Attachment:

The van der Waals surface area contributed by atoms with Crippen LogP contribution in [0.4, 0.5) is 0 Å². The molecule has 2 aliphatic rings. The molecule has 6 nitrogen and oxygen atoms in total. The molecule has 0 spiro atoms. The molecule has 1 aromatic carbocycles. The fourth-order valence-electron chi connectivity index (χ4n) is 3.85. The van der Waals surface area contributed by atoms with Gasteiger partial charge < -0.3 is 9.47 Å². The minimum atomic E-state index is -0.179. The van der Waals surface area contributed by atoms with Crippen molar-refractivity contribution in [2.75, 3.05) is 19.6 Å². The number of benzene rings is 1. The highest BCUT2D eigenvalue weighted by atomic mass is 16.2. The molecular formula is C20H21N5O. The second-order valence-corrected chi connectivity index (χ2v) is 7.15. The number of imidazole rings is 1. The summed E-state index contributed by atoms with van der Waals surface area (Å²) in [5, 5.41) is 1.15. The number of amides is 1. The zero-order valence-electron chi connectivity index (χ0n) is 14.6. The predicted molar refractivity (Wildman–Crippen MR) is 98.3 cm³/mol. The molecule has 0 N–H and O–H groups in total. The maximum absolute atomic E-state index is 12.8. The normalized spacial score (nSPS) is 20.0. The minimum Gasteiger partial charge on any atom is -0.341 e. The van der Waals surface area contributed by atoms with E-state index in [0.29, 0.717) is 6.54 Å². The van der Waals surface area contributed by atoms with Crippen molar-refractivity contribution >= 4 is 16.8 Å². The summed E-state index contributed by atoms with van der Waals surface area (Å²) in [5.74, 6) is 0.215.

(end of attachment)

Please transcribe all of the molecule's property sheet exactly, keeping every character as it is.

The van der Waals surface area contributed by atoms with Crippen LogP contribution in [0.4, 0.5) is 0 Å². The molecule has 2 aliphatic rings. The molecule has 6 nitrogen and oxygen atoms in total. The molecule has 0 spiro atoms. The molecule has 1 aromatic carbocycles. The fourth-order valence-electron chi connectivity index (χ4n) is 3.85. The van der Waals surface area contributed by atoms with Gasteiger partial charge < -0.3 is 9.47 Å². The minimum atomic E-state index is -0.179. The van der Waals surface area contributed by atoms with Crippen molar-refractivity contribution in [2.75, 3.05) is 19.6 Å². The number of benzene rings is 1. The highest BCUT2D eigenvalue weighted by atomic mass is 16.2. The molecular formula is C20H21N5O. The second-order valence-corrected chi connectivity index (χ2v) is 7.15. The number of imidazole rings is 1. The summed E-state index contributed by atoms with van der Waals surface area (Å²) in [5, 5.41) is 1.15. The number of amides is 1. The zero-order valence-electron chi connectivity index (χ0n) is 14.6. The predicted molar refractivity (Wildman–Crippen MR) is 98.3 cm³/mol. The molecule has 0 N–H and O–H groups in total. The maximum absolute atomic E-state index is 12.8. The normalized spacial score (nSPS) is 20.0. The minimum Gasteiger partial charge on any atom is -0.341 e. The van der Waals surface area contributed by atoms with E-state index in [0.29, 0.717) is 6.54 Å². The van der Waals surface area contributed by atoms with Crippen molar-refractivity contribution >= 4 is 16.8 Å². The summed E-state index contributed by atoms with van der Waals surface area (Å²) in [5.74, 6) is 0.215.